Munyati, C., Economon, E. B., & Malahlela, O. E. (2013). Effect of canopy cover and canopy background variables on spectral profiles of savanna rangeland bush encroachment species based on selected Acacia species (mellifera, tortilis, karroo) and Dichrostachys cinerea at Mokopane, South Africa. Journal of arid environments94, 121-126.

Queensland Department of Agriculture and Fisheries (2020). Identification of prickle bushes Prickly acacia (Vachellia nilotica), Mesquite (Prosopis spp.), Parkinsonia (Parkinsonia aculeata), Mimosa bush (Vachellia farnesiana). Retrieved 25 August 2020 from: https://www.daf.qld.gov.au/plants/weeds-pest-animals-ants/weeds/a-z-listing-of-weeds/photo-guide-to-weeds/mimosa-bush?a=72195

Queensland, Department of Employment, Economic Development and Innovation. (2011).  Weed risk assessment – Karroo thorn

Robbertse, P. J., Du Toit, E. S., & Annandale, J. G. (2014). Phenology and reproductive biology of Acacia karroo Hayne (Leguminosae: Mimosoideae). American Journal of Plant Sciences. 5, pp. 2074-2093.

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Please do not attempt to treat or dispose of this weed yourself. Report this plant if you see it anywhere in NSW by calling the helpline listed at the top of this page immediately.

NSW DPI will lead an initial response for the treatment and disposal of the plant to stop it from spreading.

Early detection

Since karoo acacia is not established in NSW, finding new infestations early gives us the best chance of eradicating it.


Basal bark, cut stump or stem injection methods can be used to apply herbicides. The plant reshoots from the base if cut, therefore herbicide should be applied to the stump after cutting and treated plants should be checked.

Herbicide options

Users of agricultural or veterinary chemical products must always read the label and any permit, before using the product, and strictly comply with the directions on the label and the conditions of any permit. Users are not absolved from compliance with the directions on the label or the conditions of the permit by reason of any statement made or not made in this information. To view permits or product labels go to the Australian Pesticides and Veterinary Medicines Authority website www.apvma.gov.au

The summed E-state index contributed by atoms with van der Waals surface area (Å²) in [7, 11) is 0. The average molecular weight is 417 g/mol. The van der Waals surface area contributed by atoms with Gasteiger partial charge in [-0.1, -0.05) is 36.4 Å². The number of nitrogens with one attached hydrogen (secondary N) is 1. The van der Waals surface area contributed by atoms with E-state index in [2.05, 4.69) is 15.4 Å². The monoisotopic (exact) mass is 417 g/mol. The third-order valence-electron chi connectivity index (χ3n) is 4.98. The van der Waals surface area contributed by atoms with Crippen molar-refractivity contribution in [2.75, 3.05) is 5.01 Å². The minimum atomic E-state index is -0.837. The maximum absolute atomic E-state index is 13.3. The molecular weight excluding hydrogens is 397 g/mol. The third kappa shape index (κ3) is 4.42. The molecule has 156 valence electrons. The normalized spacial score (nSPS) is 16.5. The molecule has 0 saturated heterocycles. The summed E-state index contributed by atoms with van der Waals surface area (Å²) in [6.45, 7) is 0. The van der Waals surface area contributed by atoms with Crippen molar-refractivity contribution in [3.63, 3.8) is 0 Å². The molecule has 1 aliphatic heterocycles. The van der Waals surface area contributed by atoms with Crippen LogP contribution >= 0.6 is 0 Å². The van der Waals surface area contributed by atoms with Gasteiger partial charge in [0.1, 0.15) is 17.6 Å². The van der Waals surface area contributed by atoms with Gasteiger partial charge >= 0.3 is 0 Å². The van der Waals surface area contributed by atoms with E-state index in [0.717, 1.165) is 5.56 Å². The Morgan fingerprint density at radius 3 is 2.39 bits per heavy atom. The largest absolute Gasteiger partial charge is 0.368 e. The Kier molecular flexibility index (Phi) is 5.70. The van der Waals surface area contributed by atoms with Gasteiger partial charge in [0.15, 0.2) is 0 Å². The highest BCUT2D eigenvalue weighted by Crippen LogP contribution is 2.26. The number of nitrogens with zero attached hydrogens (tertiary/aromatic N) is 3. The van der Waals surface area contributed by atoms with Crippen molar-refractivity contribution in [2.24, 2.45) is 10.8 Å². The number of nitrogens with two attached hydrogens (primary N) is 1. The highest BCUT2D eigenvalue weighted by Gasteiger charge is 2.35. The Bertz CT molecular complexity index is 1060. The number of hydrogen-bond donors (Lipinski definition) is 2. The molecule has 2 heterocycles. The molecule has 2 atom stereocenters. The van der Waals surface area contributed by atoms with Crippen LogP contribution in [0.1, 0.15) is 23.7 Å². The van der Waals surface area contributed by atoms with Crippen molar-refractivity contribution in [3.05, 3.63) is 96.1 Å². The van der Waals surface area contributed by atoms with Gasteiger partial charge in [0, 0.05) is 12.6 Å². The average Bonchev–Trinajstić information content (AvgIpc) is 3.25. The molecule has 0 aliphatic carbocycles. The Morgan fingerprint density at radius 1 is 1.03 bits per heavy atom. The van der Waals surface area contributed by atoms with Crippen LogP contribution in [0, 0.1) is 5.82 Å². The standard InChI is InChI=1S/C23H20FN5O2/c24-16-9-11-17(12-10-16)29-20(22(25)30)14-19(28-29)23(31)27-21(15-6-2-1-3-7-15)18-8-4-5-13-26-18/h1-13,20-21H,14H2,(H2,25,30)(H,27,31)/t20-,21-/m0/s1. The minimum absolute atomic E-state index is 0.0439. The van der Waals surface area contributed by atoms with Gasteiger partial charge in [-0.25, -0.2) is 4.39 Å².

See Using herbicides for more information.

PERMIT 9907 Expires 31/03/2025
Fluroxypyr 200 g/L (Comet® 200 herbicide)
Rate: 35mL per L diesel/kerosene
Comments: Basal bark
Withholding period: Do not graze failed crops and treated pastures or cut for stock feed for 7 days after application. See label for further information.
Herbicide group: 4 (previously group I), Disruptors of plant cell growth (Auxin mimics)
Resistance risk: Moderate

PERMIT 9907 Expires 31/03/2025
Fluroxypyr 333 g/L (Starane™ Advanced)
Rate: 21 mL per L diesel/kerosene
Comments: Basal bark
Withholding period: Do not graze failed crops and treated pastures or cut for stock food for 7 days after application. See label for more information.
Herbicide group: 4 (previously group I), Disruptors of plant cell growth (Auxin mimics)
Resistance risk: Moderate

PERMIT 9907 Expires 31/03/2025
Glyphosate 360 g/L (Various products)
Rate: One part product to 1.5 parts water
Comments: Cut stump, drill, frill axe or injection
Withholding period: Nil.
Herbicide group: 9 (previously group M), Inhibition of 5-enolpyruvyl shikimate-3 phosphate synthase (EPSP inhibition)
Resistance risk: Moderate

PERMIT 9907 Expires 31/03/2025
Glyphosate 360 g/L with Metsulfuron-methyl 600 g/kg (Various products)
Rate: 1:1.5 glyphosate to water + 1 g metsulfuron to 1 L water
Comments: Stem injection
Withholding period: Nil.
Herbicide group: 9 (previously group M), Inhibition of 5-enolpyruvyl shikimate-3 phosphate synthase (EPSP inhibition)
Resistance risk: Moderate

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Biosecurity duty

The content provided here is for information purposes only and is taken from the Biosecurity Act 2015 and its subordinate legislation, and the Regional Strategic Weed Management Plans (published by each Local Land Services region in NSW). It describes the state and regional priorities for weeds in New South Wales, Australia.

Area Duty
All of NSW General Biosecurity Duty
All pest plants are regulated with a general biosecurity duty to prevent, eliminate or minimise any biosecurity risk they may pose. Any person who deals with any plant, who knows (or ought to know) of any biosecurity risk, has a duty to ensure the risk is prevented, eliminated or minimised, so far as is reasonably practicable.
All of NSW Prohibited Matter
A person who deals with prohibited matter or a carrier of prohibited matter is guilty of an offence. A person who becomes aware of or suspects the presence of prohibited matter must immediately notify the Department of Primary Industries

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For technical advice and assistance with identification please contact your local council weeds officer.

Reviewed 2022